Left two images: Normal chromosome separation during meiosis in worms. Right three images: DEET exposure caused a variety of disruptions. Images: Nara Shin

HMNews: How applicable are the worm findings to humans?

Colaiácovo: That is always the big question. Many human genes have equivalents in C. elegans, and worms are a powerful model for looking at effects on reproduction. C. elegans have been instrumental in uncovering how environmental toxicants such as the plastics chemical BPA can harm reproductive health.

We observed the changes in meiosis when the levels of DEET inside the worms were the same as, and in some cases lower than, what you find in blood or urine samples from the regular human population. That said, the paradigm for exposure wasn’t the same as it is for most people. The worms were exposed to DEET for 24 hours at a time, which may not apply to anyone, or apply to only certain groups, such as agricultural workers. And there are some metabolic and physiological differences between worms and humans.

A very important thing from our studies is that we’re providing reproducible, well-controlled, substantial data. Other groups can take up this work in mice or other animal models and further advance our understanding of what DEET may be doing in human reproductive systems. We can also build on this evidence to flag chemicals of concern for policymakers.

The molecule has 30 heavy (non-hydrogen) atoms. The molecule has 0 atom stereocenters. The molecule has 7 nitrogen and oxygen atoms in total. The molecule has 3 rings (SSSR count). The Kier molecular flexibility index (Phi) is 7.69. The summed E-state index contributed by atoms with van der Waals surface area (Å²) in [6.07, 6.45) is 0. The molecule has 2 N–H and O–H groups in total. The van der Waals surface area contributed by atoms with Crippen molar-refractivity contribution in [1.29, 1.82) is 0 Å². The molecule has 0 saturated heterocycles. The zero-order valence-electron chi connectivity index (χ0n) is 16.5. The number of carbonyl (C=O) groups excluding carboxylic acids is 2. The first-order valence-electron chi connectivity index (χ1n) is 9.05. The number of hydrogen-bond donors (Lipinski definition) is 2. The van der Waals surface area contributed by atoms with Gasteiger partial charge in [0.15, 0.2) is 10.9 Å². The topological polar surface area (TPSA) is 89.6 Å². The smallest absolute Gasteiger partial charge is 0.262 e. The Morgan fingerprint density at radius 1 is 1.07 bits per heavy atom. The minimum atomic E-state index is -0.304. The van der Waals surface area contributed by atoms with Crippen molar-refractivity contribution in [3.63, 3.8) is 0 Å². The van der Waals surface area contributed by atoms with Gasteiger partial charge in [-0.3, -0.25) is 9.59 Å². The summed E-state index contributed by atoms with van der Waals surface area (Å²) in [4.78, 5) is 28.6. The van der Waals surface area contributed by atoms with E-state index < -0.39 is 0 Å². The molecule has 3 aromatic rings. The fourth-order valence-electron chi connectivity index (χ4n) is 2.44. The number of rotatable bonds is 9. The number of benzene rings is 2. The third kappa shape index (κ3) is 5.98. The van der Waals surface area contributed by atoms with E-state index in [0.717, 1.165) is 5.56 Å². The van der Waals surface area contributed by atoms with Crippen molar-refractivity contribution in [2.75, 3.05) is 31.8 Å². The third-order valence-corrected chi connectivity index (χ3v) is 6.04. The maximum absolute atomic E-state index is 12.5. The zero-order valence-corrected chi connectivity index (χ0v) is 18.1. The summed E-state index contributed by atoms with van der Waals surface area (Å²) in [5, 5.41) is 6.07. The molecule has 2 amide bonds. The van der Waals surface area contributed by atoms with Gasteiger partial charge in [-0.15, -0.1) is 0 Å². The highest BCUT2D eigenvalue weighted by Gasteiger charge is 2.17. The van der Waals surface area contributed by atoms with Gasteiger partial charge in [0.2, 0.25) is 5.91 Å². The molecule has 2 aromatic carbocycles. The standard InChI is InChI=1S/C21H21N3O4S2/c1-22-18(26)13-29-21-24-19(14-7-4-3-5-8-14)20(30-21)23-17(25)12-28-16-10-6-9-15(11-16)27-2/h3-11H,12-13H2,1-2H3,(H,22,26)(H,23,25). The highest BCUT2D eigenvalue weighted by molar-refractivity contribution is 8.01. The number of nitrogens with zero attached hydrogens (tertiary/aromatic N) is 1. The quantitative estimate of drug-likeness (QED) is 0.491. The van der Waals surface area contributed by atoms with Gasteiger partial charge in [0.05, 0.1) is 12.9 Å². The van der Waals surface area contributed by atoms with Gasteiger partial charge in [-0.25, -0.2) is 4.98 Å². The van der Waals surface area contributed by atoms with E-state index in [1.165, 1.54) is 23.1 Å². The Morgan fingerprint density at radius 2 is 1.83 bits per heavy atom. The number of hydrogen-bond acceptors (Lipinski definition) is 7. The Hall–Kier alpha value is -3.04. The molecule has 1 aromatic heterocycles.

DEET exposure led to missing, aggregated, and abnormal eggs in the worms. Images: Nara Shin

HMNews: At this stage, how would you frame recommendations for people? How do you balance reproductive health with prevention of diseases from mosquitoes and ticks?

Colaiácovo: My family is from South America, where Zika and dengue, for example, are common, and I want to make sure people are not scared away from being careful. So-called tropical diseases transmitted by insects are moving into new regions of the world as the climate changes, putting more and more people at risk. The consequences of stopping the use of insect repellents can be very serious.


What We Sow

So, we want prevention. We want repellents. And DEET is a very effective option we have right now. At this moment, I would say we should be aware of the potential reproductive risks of DEET-containing products and be sure to follow the application instructions when using them. Our work suggests this is very important for pregnant women because female meiosis begins in the developing fetus in the womb.

I would love to see research give rise to best practices for applying DEET products during pregnancy, when there’s often so much confusion and anxiety about what to do or not do.

I also hope our work helps drive the development of DEET alternatives that are safe and effective. It would be great to have an effective insect repellent that doesn’t make us worry about our health or that of our children.

Authorship, funding, disclosures

The work was led by co-first authors Nara Shin, a former postdoc in the Colaiácovo lab who is now at BostonGene, and Laura Lascarez-Lagunas, HMS annual research associate in genetics.